Earlier this year, Rep. Matt Gaetz (R-Fla.) proposed a bill that would abolish the agency entirely by the end of 2018. While this act will almost certainly fail, threats from Trump, Pruitt, and a GOP-majority Congress are very real.
To understand why this matters, let’s take a look at what life was like before we had environmental protections.
River fires abound: Cleveland’s Cuyahoga River was so full of toxic waste that it caught fire. A lot. In fact, the 1969 blaze was a catalyst for creating the EPA.
Toxic smog: Pollution was so commonplace that Los Angeles and New York were often covered in a haze of deadly fog. One particular event that hit NYC over Thanksgiving 1966 killed 169 people.
Deadly pesticides: DDT caused cancer and reproductive problems in humans before the EPA banned it in 1972. The chemical also pushed the bald eagle to the verge of extinction.
Acid rain: Pollution mixing with precipitation created this phenomenon that destroyed forests in New England.
The Houston Chronicle put together an amazing photo essay that details what life was like before the EPA in a way that’s impossible to put into words. If there is any doubt that environmental protections haven’t had a profound impact on our quality of life, I recommend taking a look back at the 1970s — a time when heavy industrial smog turned day into night in portions of Alabama, public ponds were acidic wastelands, and beach shores were covered in trash and discarded junk.
Where Do We Go From Here?
When Trump talks about the need to cut the EPA and roll back environmental regulations, he often talks about the need for more high-paying jobs. But the reality is that it’s not an either/or decision.
With a greater push for solar technology, for instance, we can have a greater number of middle-class jobs that actually benefit our environment. Clean energy jobs pay a similar salary to coal mining jobs, use many of the same skills, and don’t necessarily require a college degree. Additionally, solar jobs are actually forecasted to experience tremendous growth: according to the US Department of Energy, the solar workforce grew faster than the US economy as a whole in 2015. Twelve times as fast, in fact.
Rolling back fuel emissions isn’t going to bring jobs back to Detroit. What it will do is pump more pollution into the air and drive up the global temperature even more. Carbon emissions passed the point of no return last year, and there’s no stopping them from getting even worse unless we preserve the government agency that has led the charge in protecting our environment.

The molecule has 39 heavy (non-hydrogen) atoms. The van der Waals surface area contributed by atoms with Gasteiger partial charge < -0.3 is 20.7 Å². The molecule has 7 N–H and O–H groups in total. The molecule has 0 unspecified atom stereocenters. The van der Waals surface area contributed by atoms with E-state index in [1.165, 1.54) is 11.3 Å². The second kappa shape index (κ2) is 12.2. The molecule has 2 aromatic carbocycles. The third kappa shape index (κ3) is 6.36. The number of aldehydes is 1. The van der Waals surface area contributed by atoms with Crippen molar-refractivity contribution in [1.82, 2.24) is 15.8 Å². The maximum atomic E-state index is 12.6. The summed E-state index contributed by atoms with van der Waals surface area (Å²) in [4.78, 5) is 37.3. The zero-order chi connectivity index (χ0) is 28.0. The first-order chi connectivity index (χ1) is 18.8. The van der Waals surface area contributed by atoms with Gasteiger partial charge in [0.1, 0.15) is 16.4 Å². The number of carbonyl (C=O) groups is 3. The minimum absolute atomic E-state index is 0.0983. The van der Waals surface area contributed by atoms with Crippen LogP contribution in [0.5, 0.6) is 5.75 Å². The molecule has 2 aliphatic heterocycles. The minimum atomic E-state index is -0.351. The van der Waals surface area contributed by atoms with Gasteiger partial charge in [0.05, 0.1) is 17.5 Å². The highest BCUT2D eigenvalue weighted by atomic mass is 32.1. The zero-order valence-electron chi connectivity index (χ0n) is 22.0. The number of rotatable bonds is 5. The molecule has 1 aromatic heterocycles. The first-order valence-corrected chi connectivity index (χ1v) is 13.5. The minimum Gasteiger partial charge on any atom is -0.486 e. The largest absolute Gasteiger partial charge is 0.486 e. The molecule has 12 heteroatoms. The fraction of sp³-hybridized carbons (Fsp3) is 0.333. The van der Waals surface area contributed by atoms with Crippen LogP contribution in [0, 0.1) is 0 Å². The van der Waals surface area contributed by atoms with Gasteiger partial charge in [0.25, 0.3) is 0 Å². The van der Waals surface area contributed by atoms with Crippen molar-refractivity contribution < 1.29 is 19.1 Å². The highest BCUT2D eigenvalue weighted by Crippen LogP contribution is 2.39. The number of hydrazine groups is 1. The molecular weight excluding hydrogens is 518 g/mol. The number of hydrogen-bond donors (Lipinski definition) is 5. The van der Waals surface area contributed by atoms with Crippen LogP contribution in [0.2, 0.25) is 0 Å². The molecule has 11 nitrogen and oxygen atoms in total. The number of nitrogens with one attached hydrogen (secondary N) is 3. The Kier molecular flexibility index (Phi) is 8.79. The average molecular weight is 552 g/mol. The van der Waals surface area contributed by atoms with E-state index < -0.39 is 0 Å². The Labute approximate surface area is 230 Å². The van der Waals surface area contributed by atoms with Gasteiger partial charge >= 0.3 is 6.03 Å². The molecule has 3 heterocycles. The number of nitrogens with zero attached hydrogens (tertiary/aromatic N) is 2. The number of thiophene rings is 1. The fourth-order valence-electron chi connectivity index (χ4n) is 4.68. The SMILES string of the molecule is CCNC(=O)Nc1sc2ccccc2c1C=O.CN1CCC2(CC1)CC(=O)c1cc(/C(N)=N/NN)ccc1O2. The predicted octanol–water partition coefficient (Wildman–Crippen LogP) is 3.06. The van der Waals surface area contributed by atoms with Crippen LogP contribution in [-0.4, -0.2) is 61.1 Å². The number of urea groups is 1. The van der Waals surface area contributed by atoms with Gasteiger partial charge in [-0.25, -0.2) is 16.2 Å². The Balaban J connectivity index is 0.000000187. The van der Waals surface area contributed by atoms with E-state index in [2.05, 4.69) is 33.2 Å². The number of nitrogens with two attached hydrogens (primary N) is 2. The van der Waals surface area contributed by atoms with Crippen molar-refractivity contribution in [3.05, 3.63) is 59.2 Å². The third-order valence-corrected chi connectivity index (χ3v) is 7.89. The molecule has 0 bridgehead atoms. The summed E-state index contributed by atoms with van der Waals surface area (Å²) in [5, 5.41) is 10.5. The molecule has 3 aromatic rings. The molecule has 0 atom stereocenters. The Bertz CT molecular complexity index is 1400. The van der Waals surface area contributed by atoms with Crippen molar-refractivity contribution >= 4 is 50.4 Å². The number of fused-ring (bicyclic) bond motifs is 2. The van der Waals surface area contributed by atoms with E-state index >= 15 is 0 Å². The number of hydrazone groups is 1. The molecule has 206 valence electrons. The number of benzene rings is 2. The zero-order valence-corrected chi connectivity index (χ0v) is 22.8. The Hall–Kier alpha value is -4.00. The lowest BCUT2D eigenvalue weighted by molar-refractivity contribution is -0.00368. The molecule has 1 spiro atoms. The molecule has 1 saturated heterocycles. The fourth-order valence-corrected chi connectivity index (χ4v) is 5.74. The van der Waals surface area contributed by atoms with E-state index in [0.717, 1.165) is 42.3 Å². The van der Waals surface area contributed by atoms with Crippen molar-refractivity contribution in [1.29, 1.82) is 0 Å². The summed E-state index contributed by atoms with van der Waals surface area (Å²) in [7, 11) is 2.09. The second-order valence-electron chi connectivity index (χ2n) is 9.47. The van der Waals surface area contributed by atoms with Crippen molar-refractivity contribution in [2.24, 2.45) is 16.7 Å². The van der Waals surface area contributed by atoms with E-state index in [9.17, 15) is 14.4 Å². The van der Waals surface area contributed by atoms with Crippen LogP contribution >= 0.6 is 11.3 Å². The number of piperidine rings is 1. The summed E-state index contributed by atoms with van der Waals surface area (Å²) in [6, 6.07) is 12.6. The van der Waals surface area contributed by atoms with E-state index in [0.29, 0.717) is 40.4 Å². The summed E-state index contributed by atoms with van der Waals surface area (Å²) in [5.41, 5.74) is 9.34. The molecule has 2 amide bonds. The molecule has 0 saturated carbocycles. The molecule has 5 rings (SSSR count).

The greatest threat to human rights and prosperity isn’t Washington bureaucrats. It’s climate change.
Trump’s talk of eliminating environmental protections also undermines the meaningless mantra “Make America Great Again” — unless, of course, his version of a great America is a literal trash heap next to a burning river. (But at least we’ll have that wall to keep our filth from polluting Mexico.)
What makes America great isn’t military might — it’s our leadership and influence on the issues that affect the entire world. President Nixon initiated long-lasting change by instating the EPA. And under President Obama, the United States had been a leader in the global fight against climate change. By joining the Paris Climate Agreement and leading the clean energy revolution, our country showed how serious we were about using our influence for the greater good.
But with Donald Trump at the helm, our country is no longer a global leader. Sticking our heads in the sand, and spouting meaningless catchphrases like “America first” isn’t going to solve a damn thing when the EPA — and the very concept of environmentalism — is under attack.
What will make a difference? Making our voices heard. If you love clean air and blue skies, call your representatives in Congress and tell them why we need the EPA. Don’t wait until tomorrow — it might be too late.